Commonwealth Games another stop on road for Steacy The Lethbridge Herald
Good Sport: By Dylan Purcell
Jim Steacy is back representing Canada on the international athletic stage, this time at the Commonwealth Games in Glasgow, and he has his Testosterone Enanthate Estrogen Blocker eyes on the prize.
Steacy is hoping to stand on the podium when the hammer throw competition ends on July 29, wrapping up two years of work since the Winston Churchill graduate grabbed headlines at the 2012 London Olympics. He's been working hard since London and after disappointment in his performance there, he's hoping to continue his upward trend in Glasgow. Steacy won a 10th national hammer throw championship earlier this month in Edmonton, but set a season best the week after in Edmonton with a throw of 75.54 metres. That kind of distance would all but assure him of a Commonwealth Games medal.
That would be a nice way to cleanse his palate after a dismal run from 2009 to those Olympics in London. Steacy fouled out in London, only the second time he's done that in his career. A career which dominates more than half the 30 year old's life.
"I've been at it, seriously at it for 15 years," he said. "The first time I took track seriously was 1999, that was the first time I did any track outside of high school. I hooked up with Larry in 2000, and that's been my life ever since."
Steacy stuck with coach Larry Steinke and the partnership has worked out for both. Steacy's Winstrol Tablets Price been to two Olympics and was a finalist in the hammer throw in 2008 in Beijing. His results still haven't approached his 2006 2008 form, but in 2010, everything was a struggle. It culminated in three foul throws in London, and Steacy "Achat Anabolisant Belgique" admitted he was not prepared for it. After unexpectedly getting through the qualifying in Beijing where a number of known dopers finished ahead of him London was a 180 degree turn.
"The thing that haunts me is the sheer disappointment in London," he said. "Having my failure "Buy Cheap Jintropin Online" there I mean, I shouldn't have even been on that team in every sense of the word.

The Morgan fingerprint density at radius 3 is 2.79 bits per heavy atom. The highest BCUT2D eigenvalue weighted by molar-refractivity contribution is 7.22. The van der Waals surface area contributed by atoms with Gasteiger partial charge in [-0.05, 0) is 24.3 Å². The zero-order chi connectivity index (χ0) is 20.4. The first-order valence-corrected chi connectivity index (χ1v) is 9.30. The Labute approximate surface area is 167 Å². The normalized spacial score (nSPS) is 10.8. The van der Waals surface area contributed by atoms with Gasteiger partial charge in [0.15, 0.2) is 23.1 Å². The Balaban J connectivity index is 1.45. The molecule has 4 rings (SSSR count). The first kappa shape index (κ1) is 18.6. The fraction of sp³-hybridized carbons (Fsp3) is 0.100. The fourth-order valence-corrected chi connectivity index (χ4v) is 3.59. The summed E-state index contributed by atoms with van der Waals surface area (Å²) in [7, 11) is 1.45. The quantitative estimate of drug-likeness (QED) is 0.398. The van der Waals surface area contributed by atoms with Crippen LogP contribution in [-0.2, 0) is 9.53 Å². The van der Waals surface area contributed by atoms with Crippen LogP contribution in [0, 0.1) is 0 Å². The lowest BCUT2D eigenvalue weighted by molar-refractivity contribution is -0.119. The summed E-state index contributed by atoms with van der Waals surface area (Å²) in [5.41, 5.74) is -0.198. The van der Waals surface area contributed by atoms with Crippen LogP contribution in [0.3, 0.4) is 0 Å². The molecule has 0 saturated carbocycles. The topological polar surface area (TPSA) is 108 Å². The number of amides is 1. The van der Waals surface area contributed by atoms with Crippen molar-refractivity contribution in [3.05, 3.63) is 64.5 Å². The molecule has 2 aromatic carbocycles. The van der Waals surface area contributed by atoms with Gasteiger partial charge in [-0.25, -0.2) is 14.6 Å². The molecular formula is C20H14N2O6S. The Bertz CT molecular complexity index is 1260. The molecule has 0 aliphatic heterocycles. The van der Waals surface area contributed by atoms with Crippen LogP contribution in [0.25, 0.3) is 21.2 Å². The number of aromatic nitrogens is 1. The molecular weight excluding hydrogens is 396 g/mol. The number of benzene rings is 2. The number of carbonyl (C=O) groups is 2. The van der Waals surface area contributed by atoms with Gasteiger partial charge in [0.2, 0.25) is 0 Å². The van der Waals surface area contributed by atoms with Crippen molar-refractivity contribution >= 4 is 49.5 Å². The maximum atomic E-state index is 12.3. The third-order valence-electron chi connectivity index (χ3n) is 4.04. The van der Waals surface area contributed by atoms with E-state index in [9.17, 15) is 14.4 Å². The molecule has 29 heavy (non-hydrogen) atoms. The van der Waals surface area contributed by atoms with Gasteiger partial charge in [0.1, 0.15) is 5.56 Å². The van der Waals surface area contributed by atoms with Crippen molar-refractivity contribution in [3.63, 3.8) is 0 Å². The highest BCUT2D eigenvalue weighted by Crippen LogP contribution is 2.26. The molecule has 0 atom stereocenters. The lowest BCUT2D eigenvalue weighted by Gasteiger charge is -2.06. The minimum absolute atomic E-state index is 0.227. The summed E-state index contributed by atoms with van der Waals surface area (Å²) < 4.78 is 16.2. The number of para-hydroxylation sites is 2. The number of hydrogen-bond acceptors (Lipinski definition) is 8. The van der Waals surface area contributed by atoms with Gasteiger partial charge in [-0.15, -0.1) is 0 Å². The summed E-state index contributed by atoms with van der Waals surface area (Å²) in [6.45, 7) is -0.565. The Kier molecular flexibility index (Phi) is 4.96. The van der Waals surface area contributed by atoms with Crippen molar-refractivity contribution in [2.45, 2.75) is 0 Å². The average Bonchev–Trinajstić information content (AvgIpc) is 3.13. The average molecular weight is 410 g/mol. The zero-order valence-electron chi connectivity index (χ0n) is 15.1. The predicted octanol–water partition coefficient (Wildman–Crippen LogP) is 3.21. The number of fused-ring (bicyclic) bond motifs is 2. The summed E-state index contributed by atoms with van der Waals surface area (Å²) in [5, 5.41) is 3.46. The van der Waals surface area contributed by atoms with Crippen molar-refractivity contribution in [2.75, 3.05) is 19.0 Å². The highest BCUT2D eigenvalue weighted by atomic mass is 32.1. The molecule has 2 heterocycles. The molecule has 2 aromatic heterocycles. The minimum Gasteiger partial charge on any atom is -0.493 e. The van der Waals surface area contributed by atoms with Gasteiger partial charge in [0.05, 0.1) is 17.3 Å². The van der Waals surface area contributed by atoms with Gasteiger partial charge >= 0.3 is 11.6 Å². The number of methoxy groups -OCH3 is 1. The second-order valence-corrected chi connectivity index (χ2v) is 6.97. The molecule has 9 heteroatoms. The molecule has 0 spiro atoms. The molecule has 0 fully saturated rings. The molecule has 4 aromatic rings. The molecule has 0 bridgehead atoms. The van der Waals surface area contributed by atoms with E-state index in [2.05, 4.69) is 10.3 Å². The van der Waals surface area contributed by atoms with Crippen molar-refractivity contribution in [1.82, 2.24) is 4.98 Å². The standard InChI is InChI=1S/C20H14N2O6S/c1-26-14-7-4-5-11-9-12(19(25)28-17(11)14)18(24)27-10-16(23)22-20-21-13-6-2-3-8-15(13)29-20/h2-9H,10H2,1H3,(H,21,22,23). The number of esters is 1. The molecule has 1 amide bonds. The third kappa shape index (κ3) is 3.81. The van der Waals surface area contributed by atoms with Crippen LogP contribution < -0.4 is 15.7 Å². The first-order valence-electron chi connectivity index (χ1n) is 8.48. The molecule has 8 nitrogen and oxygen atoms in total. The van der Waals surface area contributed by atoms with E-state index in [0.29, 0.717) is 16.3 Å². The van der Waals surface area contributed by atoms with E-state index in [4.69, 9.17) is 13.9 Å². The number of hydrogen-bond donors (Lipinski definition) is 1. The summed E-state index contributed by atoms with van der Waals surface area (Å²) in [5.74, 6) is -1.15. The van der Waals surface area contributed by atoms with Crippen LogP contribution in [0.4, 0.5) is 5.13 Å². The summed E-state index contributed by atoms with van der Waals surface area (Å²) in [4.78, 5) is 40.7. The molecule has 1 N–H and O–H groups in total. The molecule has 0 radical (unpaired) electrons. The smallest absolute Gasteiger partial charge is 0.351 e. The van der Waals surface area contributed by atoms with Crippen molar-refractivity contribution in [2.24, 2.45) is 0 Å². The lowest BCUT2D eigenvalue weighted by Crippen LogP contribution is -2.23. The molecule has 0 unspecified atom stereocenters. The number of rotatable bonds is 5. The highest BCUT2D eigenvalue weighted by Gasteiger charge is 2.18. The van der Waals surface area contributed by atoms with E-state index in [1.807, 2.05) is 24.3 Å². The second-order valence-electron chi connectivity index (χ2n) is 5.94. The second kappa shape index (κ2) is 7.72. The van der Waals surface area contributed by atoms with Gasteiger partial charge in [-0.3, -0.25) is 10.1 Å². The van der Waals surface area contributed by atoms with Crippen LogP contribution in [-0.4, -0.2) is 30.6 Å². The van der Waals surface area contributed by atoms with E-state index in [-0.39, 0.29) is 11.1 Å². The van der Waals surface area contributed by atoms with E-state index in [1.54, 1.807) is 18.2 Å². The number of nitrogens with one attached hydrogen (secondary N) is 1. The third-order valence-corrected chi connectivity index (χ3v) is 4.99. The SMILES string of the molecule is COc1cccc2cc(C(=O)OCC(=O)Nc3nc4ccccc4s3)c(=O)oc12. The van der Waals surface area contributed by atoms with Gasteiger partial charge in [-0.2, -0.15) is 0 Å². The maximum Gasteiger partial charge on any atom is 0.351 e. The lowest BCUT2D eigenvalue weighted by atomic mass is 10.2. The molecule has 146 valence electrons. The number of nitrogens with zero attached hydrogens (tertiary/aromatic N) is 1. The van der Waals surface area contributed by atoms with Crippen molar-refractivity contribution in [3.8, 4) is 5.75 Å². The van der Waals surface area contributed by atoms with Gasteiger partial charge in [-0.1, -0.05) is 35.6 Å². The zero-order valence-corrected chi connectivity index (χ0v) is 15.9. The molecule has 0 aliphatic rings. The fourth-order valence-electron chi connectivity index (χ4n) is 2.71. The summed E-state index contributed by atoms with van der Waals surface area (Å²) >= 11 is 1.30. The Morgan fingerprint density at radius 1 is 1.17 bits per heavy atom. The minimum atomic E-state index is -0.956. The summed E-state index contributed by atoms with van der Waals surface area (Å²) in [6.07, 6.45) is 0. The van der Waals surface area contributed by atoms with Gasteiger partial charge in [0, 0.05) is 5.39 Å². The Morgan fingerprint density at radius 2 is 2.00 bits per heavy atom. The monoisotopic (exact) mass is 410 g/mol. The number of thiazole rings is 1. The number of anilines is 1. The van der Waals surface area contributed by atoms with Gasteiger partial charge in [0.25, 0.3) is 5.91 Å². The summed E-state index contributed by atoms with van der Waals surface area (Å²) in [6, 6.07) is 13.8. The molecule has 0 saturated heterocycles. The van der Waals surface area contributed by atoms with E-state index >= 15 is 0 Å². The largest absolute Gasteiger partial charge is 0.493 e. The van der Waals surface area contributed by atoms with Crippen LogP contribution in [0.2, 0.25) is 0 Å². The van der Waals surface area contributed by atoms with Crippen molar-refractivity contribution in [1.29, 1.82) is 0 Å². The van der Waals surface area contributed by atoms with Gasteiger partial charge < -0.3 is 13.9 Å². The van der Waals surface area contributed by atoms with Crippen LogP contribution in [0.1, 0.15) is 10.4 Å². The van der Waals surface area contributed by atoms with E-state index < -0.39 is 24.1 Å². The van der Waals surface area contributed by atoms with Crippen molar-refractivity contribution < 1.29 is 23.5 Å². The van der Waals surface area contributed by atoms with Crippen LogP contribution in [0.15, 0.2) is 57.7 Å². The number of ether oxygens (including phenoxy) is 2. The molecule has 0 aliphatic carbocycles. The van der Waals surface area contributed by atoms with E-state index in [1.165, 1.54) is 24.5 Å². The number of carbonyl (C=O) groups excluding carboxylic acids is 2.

"But I made it, it happened I earned my spot, but everything was working against me. The injuries at that point, it was all stacked against me. So to have that be the second time in my entire life that I fouled out of a competition? I couldn't have picked a bigger stage for that to happen. It was debilitating and devastating. I didn't come out of my room in the village for two days after."
Steacy said the immediate aftermath was difficult, but the experience shoves him out of bed on days when he'd rather sleep in.
"I probably was battling a bit of depression," he said. "Because I didn't know what would happen or how to handle it. It also motivated me to never be in that situation again, where I wasn't completely ready to compete."Things got better fast. With the injuries behind him, Steacy got to work testing his surgically repaired body, finding his limits. Buoyed by changes in his personal life and motivated by the spectre of London, he regained his training form. This season, he's had his first prolonged, pain free training period since 2009.
It has shown in his distances.
"This year, it's finally starting to show through," he said. "It's been four years since I had surgery on my feet, and it's taken that long to get back to the level where I feel like I'm going to be competitive on the world stage again."
He isn't where he was. The season best 75.54 is nowhere near his personal best of 79.13 metres, which he achieved in 2008 in Lethbridge. He went 75.72 in Beijing to make the final, the first Canadian in 84 years to get there. He said he had a foul go 77 metres in Edmonton, and that he can do it again.
If Steacy does hit the podium in Glasgow, it will be the first international competition without his mother, Debby Steacy, around to see it. Debby died on April 22, leaving Jim devastated, but determined.
"Mum was easily my biggest supporter, her and dad are our biggest fans and to lose one of them was devastating and "buy cheap jintropin online" still is," he said. "But there's not a day goes by I don't think about her and miss her like crazy.
"Part of my renewed focus and drive is wanting to finish it out how she knew I could. How she always believed that I could.
"If things go according to plan and I wind up on that podium, it'll be for her."Since London, Steacy got married. His wife, Brittany, supported "Oxandrolone Powder India" him through London and the road back to form. She's also accepted the athlete's life he leads. No regular job because it would interfere with training. No money because that's the way Canada treats it's athletes, and hammer throwers have no Diamond Track League to fall back on for income. Steacy gets support from Biosteel nutritional products and support from Buy Cialis Norway a few other places, including his wife.
"She bought in from Day One. She gets it and she knows it's not a 'forever' thing. She knows there's this great life waiting for both of us."
It has a few years to go yet, but in the meantime, Steacy said marriage has stabilized his life away from the track.
"I am finding it easier to leave training at training. I don't take it home and dwell on it," he said. "I've got something more important at home.
I know that my life, my career, is a huge blessing and I don't ever take that for granted but I Testosterone Enanthate Vs Trenbolone Acetate also know it's not the rest of my life."A wife, the tragic loss of his mother and a return to form. Since a dejected Jim Steacy walked away from the London Olympics, the real world has leaked into his life.
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